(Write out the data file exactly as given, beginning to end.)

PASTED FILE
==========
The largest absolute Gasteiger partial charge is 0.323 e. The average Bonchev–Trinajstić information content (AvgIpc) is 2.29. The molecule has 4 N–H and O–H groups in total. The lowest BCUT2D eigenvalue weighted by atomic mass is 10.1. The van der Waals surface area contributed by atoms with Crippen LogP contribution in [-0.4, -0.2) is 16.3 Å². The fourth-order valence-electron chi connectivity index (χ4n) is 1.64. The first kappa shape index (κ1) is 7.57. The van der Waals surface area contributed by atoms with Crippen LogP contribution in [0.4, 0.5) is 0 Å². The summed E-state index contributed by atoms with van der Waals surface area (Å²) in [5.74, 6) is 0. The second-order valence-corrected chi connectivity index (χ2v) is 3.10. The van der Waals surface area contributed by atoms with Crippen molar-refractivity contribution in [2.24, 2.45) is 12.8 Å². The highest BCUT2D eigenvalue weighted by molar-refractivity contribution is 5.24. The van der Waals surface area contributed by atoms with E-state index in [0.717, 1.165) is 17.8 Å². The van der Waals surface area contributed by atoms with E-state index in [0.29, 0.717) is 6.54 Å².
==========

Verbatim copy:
The largest absolute Gasteiger partial charge is 0.323 e. The average Bonchev–Trinajstić information content (AvgIpc) is 2.29. The molecule has 4 N–H and O–H groups in total. The lowest BCUT2D eigenvalue weighted by atomic mass is 10.1. The van der Waals surface area contributed by atoms with Crippen LogP contribution in [-0.4, -0.2) is 16.3 Å². The fourth-order valence-electron chi connectivity index (χ4n) is 1.64. The first kappa shape index (κ1) is 7.57. The van der Waals surface area contributed by atoms with Crippen LogP contribution in [0.4, 0.5) is 0 Å². The summed E-state index contributed by atoms with van der Waals surface area (Å²) in [5.74, 6) is 0. The second-order valence-corrected chi connectivity index (χ2v) is 3.10. The van der Waals surface area contributed by atoms with Crippen molar-refractivity contribution in [2.24, 2.45) is 12.8 Å². The highest BCUT2D eigenvalue weighted by molar-refractivity contribution is 5.24. The van der Waals surface area contributed by atoms with E-state index in [0.717, 1.165) is 17.8 Å². The van der Waals surface area contributed by atoms with E-state index in [0.29, 0.717) is 6.54 Å².